Wednesday, June 7, 2017

The Morning Call--Anticipating tomorrow

The Morning Call


The Market

The indices (DJIA 21136, S&P 2429) drifted lower again yesterday, though again not by much.  That left the Dow below its recent high; meaning that it is still not confirming the S&P’s break above its comparable level.  So, the near term technical issue remains which of these divergent trends will change direction and confirm the other.  I still believe that the Dow will ultimately trade above its high and the Averages will make a run at the upper boundaries of their long term uptrends (now circa 24198/2753).   Volume rose slightly; breadth weakened.

The VIX (10.1) was up another 4 ¼ %, ending back above the lower boundary of its intermediate term trading range, thereby voiding last Thursday break and remaining above the lower boundary of its long term trading range.  However, it is still below its 100 and 200 day moving averages and in a short term downtrend.
The long Treasury was up, closing above its 200 day moving average (if it remains there through the close on Friday, it will revert to support) and finishing above its 100 day moving average and in a very short term uptrend. 

The dollar was smacked once again, ending in a very short term downtrend and below its 100 and 200 day moving averages.

GLD popped 1 1/8%, closing above its 100 and 200 day moving averages, in a very short term uptrend and is nearing the upper boundary of its short term trading range.

Bottom line:  ‘TLT, UUP, GLD investors are all betting their money on a weaker economy and lower rates.  That is somewhat at odds with the equity narrative; but I am not sure that means anything in the current ‘all news is good news’ atmosphere.  My assumption remains that the indices are headed higher.’
            The volume of M&A activity is declining (short):



            There were two datapoints released yesterday: month to date retail chain store sales growth improved from the prior week and the April JOLTS report showed a big increase in job openings---the latter causing a good deal of confusion.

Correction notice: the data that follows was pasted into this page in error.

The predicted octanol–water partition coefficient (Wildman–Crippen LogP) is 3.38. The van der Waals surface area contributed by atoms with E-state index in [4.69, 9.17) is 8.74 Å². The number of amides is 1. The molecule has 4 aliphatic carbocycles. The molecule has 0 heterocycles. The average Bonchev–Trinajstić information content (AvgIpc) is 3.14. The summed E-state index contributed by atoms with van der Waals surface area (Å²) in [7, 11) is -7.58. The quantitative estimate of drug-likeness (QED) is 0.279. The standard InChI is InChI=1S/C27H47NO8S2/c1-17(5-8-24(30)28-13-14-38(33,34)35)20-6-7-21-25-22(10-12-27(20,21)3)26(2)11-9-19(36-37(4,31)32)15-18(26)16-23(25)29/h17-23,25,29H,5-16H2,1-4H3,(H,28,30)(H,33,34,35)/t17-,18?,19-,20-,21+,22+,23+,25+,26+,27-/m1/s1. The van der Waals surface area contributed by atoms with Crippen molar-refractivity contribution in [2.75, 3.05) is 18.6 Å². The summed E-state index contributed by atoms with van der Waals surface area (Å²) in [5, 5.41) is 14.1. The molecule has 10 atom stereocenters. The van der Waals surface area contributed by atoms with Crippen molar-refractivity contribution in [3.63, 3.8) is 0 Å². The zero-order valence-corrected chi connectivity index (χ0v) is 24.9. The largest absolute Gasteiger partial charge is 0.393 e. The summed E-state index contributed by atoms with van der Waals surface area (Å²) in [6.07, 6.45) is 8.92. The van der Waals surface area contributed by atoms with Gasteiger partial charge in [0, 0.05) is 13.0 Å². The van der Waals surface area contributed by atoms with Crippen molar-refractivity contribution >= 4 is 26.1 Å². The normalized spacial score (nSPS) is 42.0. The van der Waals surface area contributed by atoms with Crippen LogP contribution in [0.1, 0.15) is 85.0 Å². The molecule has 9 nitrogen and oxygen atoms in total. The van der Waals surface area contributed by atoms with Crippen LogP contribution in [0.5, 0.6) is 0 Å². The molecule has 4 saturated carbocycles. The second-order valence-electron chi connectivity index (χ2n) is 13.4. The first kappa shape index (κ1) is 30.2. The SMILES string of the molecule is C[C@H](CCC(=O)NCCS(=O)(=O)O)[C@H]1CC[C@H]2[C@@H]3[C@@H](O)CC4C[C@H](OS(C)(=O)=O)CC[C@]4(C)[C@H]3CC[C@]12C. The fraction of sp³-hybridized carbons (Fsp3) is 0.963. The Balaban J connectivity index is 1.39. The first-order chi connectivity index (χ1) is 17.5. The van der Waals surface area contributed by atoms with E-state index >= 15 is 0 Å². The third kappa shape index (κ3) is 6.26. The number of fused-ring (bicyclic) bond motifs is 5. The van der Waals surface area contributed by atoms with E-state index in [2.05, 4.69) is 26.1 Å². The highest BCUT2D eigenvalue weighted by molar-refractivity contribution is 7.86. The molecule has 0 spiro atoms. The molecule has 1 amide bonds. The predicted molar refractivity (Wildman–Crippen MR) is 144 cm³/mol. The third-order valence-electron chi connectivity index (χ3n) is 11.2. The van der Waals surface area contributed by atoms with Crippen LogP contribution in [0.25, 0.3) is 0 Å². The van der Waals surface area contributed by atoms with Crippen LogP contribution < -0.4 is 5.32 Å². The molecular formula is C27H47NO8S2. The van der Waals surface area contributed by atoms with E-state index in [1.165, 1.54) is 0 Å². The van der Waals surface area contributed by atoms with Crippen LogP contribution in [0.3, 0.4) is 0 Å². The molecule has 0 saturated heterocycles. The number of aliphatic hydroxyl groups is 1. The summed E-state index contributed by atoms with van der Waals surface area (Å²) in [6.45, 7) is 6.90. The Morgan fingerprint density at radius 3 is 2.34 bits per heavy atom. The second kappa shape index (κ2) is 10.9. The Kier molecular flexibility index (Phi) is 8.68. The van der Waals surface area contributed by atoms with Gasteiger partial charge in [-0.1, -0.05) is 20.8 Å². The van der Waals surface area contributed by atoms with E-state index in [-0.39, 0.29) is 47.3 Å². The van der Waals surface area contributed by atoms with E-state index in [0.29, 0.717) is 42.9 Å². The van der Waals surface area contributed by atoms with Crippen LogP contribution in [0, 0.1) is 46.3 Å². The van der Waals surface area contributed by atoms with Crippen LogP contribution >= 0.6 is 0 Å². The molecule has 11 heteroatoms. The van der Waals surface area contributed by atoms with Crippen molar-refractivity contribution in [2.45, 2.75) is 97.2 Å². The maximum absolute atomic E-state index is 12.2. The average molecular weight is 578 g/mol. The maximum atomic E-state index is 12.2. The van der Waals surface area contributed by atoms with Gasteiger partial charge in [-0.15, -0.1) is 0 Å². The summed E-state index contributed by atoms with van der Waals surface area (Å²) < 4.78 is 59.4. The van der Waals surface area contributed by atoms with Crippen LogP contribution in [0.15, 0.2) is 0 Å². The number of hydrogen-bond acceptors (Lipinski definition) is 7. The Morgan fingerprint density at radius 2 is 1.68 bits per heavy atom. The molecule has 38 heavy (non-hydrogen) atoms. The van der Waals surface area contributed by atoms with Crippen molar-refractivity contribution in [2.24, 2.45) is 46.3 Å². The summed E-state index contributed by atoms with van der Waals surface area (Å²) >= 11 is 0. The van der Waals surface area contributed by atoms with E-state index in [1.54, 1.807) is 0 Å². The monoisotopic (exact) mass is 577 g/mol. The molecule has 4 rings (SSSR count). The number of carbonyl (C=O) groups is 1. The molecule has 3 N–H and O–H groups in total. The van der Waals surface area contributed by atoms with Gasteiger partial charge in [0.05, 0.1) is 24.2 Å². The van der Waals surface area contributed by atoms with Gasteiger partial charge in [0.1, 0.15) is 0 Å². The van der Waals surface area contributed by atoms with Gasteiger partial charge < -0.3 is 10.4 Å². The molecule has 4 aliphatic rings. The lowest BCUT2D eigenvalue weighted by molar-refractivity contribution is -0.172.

Nothing from overseas.

            ***overnight, Spain’s largest bank is taking over the bank I mentioned yesterday that was in danger of defaulting.

            The rest of the news flow was also quiet.

(1)   Trump held a news conference in which he touted his fiscal plans.

Ron Paul on Trump’s budget (medium):

                  Greg Mankiw on tax cuts (medium and a must read):

(2)   more discussion on the sudden isolation of Qatar (medium)

***overnight, Saudi Arabia issues ultimatum (short):

***overnight, (1) the US and Mexico reached an "agreement in principle" designed to avert a trade war over sugar, setting the course for bigger talks on rewriting NAFTA and (2) the European Union is set to unveil proposals today for a new European defense union. The "nature of the trans-Atlantic relationship is evolving," the EU's executive arm will say in a "reflection paper" on the future of the bloc's defense.

Bottom line:  yesterday was a typical slow summer day with little to drive investor attention.  Rather focus seems to be on Thursday which, as I noted yesterday, will be big for headlines: UK elections, ECB meeting and Comey’s congressional testimony.  Usually these highly anticipated news days turn out to be much less dramatic than are expected.  I see no reason why this one will be any different. 

My assumption is that investors will continue to tip toe through the tulips, pushing equity prices higher.  I continue to monitor our Portfolios for stocks that are near or entering their Sell Half Range and for companies with deteriorating fundamentals.

My thought for the day: it is common for investors to pursue a strategy of averaging down when an initial purchase isn’t working.  However, it can be dangerous to do so.  Not because it doesn’t work; often it does.  But because of what happens when it doesn’t work, i.e. the investor keeps adding to a position that keeps going against him/her.  It could be the fundamentals change, it could be other investors have a different idea of valuation.  Whatever the reason, it doesn’t matter; because the stock is still a loser.  By continuing to buy a stock that is going against him/her, the investor is guaranteeing his/her biggest positions will be losers.

       Investing for Survival
            How much can you safely spend in retirement?

    News on Stocks in Our Portfolios
Brown-Forman (NYSE:BF.B): Q4 EPS of $0.38 misses by $0.03.
Revenue of $887M (-4.9% Y/Y) beats by $148.58M.


   This Week’s Data

            Growth in month to date retail chain store sales improved from the prior week.

            The April Labor Department JOLTS (job openings) report showed an increase of 259,000 job openings versus expectations of a decline of 11,000.

            Weekly mortgage applications rose 7.1% while purchase applications were up 10%.


            Mark Perry on the trade deficit (medium):

            Government insolvency gets harder to ignore (medium):

            Alabama sees 85% decline in food stamp participation after work requirements reinstated (medium):



  International War Against Radical Islam

            Europe’s response to terrorist attacks (short):

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